Unlike the previous books, Doron Kornbluth’s Why Be Jewish? does not have an approach. Recognizing that everyone has a story, Kornbluth devotes each of the twenty chapters of his book to allowing very different people explain why Judaism is important in their lives. While the device of him writing in other people’s voices is somewhat artificial — his choppy colloquial style is evident throughout — the result is powerful. I saw people I know in his words. I know those Jews who are proud that Jewish experiences have formed their personalities; and those who want to pass on the ancient torch that was passed to them; and those who enjoy seasonal rituals and celebrations; and those who only later in life begin exploring the rich intellectual heritage of Judaism; and those who were overwhelmed by the ancient holiness of the land of Israel; and many more of the very different proud Jews who pass through this book.

Kornbluth’s book does not provide a reason to be Jewish. It provides many reasons, some intellectual and many emotional. Implicit in many, but not all, of Kornbluth’s stories is the idea that people’s personalities — their attitudes, preferences, mannerisms, emotional attachments, etc. — develop in their formative years and forever connect them to that culture of their youth. For me and many fellow Jews that means that we have Judaism in our kishkes, integrated into our personalities. I find that a compelling reason to affiliate Jewishly — I am Jewish to my very core. Regardless of this idea’s appeal to you, I suspect that most readers will find themselves touched by multiple characters in this book and will emerge more committed to exploring their Jewish identities.

Every Jew is unique and connects to his tradition in his own way. Sometimes he does so subconsciously, without fully understanding why Judaism is so important to him. These books offer assistance to understanding your reasons for being Jewish.

About Gil Student

Rabbi Gil Student is the founder, publisher and editor-in-chief of Torah Musings.

73 comments

  1. “Judaism is a delightfully irrational religion that adds meaning and spirituality to life”

    One of the reasons that rabbinic Judaism appeals to me is that it is a very rational religion!

  2. And it is a very rational religion that adds meaning and spirituality to life.

  3. I didn’t want to go into too much detail in this post but I found his chapter on the irrationality of Judaism to be the weakest in the book. He picks on minor customs and then blows them out of proportion with narrative skill.

  4. Championing secular Judaism is like championing the Jews who didn’t leave Babylonia, the Jews who Hellenized, the Jews who became Roman citizens. and the apostates to Christianity: They had no intention of establishing a world in which Hashem’s Torah is a blueprint for humanity, but allow humanity to subsist within its own functional framework. There has to be affinity and dedication to the idea that Jews believe in Jewish practice as being the cause of their success and preservation, even if they cannot directly attribute this to Hashem. Secular Judaism has to hold onto some primordial belief system (perhaps “that old time religion”) to distinguish it from assimilation attempts of the past: why IDENTIFY Jewishly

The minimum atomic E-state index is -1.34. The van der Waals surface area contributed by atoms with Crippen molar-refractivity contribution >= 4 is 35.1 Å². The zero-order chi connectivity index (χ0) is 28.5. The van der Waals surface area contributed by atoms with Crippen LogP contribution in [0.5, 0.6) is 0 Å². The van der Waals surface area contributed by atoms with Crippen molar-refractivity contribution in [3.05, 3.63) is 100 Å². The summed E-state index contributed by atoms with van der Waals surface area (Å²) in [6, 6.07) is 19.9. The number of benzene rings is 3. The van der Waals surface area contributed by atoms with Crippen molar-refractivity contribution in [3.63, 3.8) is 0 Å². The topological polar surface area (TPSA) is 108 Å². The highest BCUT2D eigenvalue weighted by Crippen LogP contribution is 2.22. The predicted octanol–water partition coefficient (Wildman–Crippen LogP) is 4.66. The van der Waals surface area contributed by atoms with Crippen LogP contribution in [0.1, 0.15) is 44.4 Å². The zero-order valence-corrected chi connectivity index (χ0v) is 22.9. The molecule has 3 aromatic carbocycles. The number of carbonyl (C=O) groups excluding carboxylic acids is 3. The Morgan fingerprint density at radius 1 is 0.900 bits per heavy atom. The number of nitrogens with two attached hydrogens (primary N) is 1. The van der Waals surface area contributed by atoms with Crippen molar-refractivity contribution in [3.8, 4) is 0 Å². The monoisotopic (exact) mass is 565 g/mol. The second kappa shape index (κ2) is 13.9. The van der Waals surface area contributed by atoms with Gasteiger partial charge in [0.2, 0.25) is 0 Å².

5. Gedalia — how survivors responded to the Shoah is a good way to explore the question you ask. Isaac Bashevis Singer’s “Shadows on the Hudson” is an interesting window into that generation.

    http://www.nytimes.com/books/97/12/28/daily/singer-book-review.html

  6. Moshe Shoshan

    What makes maghen’s approach non-Orthodox? from what you presented, it seems like a variant of a common kiruv argument.

  7. Moshe: Perhaps I didn’t sufficiently highlight Maghen’s rejection of authority.

  8. A Little Sanity

    “One of the reasons that rabbinic Judaism appeals to me is that it is a very rational religion!”

    Actually, at its core, rabbinic Judaism makes claims that are certainly not rational (defining a “rational” claim as one that can be proved or otherwise demonstrated by reason), starting with the claim of the existence of a deity. Lack of rationality doesn’t make a claim false. I believe in God, but I don’t make the unfounded claim that my emuna is “rational”.

    And for so many today, their version of rabbinic Judaism entails assertion of so many “facts” plainly contradicted by the available evidence as to render any assertion of rationality risible.

  9. Back when I was young and knew everything,
    ===================================
    I hope this leads to the post everyone is waiting for – when did you realize you didn’t know everything, what led you to this revelation and once there, how do you (one) know that one knows anything?
    KT

  10. How many people actually choose to be secular Jews? First of all those of us who are born of Jewish mothers did not choose to be Jews but rather are chosen. As to choosing to be secular,except for the minority who are datlashim (datiim lesheavar=off the derech) the others are secular by default,tinokot shenishbeu ben hagoyim. Their choice is a limited one, between secularism and assimilation.

  11. ברוך שלא עשני בור